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  • Author or Editor: Jeffrey Gardner x
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Trials were conducted in 1997 and 1998 to determine if there is a range of resistance to European corn borer [Ostrinia nubilalis (Hübner)] (ECB) in commercially available processing sweet corn (Zea mays L.). Twelve processing corn cultivars were tested in 1997 and 18 cultivars in 1998. About 40 first instar larvae of colony-reared ECB were used to infest plants in both whorl and silking stages of growth. At harvest, plants infested at the whorl stage were evaluated for numbers of larvae and larval tunnels, and length of larval tunnels. Plants infested at the silking stage were evaluated for number of larvae per ear and were rated for ear damage using a 9-point scale. Resistance rankings among cultivars were consistent between years and between silk- and whorl-infested plants. We conclude that there is a substantial range of resistance already present in processing sweet corn cultivars, and that resistance is probably a combination of both exclusion and suppression of feeding. Our findings have two immediate uses: incorporation into existing IPM programs and incorporation of identifiable resistance bearing cultivars into a long-term breeding program for resistance to ECB in sweet corn.

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A greenhouse screen for resistance to green peach aphid (GPA) [Myzus persicae (Sulzer)] was done using 50 pepper (Capsicum spp.) accessions. There were significant differences among accessions for damage rating, number of aphids per plant and number of aphids per leaf. Leaf pubescence, the basis of a reported nonpreference resistance mechanism to green peach aphid infestation, failed to protect pepper accessions from GPA colonization and damage. Sources of resistance and tolerance to cotton aphid [Aphis gossypi (Glover)] supported high levels of green peach aphid infestation and exhibited considerable damage. Although no accessions provided strong resistance to aphid colonization evident by significantly reduced numbers of aphids, several commercial varieties and sources of virus resistance exhibited strong tolerance to GPA, evident as reduced damage. Tolerant varieties could be an important component in integrated pest management of green peach aphid.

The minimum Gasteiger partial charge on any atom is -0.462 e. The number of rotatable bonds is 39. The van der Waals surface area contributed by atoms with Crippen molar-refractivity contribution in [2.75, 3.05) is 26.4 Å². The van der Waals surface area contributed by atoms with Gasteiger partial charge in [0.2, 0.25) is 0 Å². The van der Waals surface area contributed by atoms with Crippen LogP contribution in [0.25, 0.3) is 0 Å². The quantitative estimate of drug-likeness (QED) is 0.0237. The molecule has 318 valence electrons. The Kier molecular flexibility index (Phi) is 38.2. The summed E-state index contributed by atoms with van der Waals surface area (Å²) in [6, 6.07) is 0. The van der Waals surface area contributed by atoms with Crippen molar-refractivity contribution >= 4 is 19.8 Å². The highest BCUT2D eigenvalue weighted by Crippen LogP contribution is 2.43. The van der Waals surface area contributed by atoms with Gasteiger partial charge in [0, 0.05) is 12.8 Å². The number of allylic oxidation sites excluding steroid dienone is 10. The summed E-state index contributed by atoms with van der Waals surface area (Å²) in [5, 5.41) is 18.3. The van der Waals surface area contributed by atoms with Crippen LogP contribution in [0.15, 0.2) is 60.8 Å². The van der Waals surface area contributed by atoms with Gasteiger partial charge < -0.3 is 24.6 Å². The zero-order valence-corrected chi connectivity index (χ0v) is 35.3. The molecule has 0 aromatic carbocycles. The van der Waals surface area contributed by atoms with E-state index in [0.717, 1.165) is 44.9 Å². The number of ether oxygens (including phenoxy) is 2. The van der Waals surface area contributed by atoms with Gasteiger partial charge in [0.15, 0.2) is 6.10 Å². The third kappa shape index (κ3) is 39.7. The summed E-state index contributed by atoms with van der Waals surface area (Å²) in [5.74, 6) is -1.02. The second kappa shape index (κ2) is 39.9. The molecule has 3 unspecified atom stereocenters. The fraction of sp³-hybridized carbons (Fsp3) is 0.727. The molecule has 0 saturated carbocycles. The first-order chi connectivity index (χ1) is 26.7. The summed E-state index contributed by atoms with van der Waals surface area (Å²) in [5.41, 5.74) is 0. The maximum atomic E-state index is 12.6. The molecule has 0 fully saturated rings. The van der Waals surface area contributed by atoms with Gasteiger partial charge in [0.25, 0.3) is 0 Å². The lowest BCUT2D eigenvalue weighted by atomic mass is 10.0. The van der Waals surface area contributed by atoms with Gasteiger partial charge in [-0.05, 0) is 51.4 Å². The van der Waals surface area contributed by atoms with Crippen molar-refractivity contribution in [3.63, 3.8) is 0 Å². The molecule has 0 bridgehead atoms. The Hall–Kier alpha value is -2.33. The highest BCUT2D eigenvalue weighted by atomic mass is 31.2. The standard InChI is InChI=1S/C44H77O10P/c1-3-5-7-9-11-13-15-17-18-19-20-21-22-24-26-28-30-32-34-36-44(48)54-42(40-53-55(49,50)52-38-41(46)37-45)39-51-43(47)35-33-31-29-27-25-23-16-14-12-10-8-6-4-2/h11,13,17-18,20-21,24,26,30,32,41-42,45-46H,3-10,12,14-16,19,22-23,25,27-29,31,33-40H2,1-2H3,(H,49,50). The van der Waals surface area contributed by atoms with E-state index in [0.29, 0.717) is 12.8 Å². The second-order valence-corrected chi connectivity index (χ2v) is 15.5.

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A replicated greenhouse evaluation of a range of commercial and noncommercial (Capsicum spp.) accessions for resistance to european corn borer (ECB) [Ostrinia nubilalis (Hubner)] was conducted. Percentage of fruit damaged was observed among 29 accessions four weeks after plants were artificially infested with ECB egg masses. Small-fruited peppers generally showed lower levels of damage, while large-fruited peppers were the most susceptible. Genotypes with elongate fruit were less damaged than those with bell-shaped fruit. Resistance to fruit damage was also associated with increasing pungency level, with two notable exceptions. The pungent genotype `Large Red Thick Cayenne' was significantly more susceptible than many of the other pungent accessions tested. The relative susceptibility of this accession may be related to large fruit size. The nonpungent pepper `Corno di Toro' showed significantly lower percent fruit damage than other nonpungent peppers including `Banana Supreme' with roughly similar fruit size, ranking amidst highly pungent peppers such as `Red Scotch Bonnet'. These results confirm that resistance to ECB can be identified in nonpungent Capsicum genotypes and demonstrate that pungency is not always correlated with ECB damage. Reported sources of aphid resistance or tolerance showed good levels of ECB resistance, but interpretation of these results was confounded by the presence of pungency.

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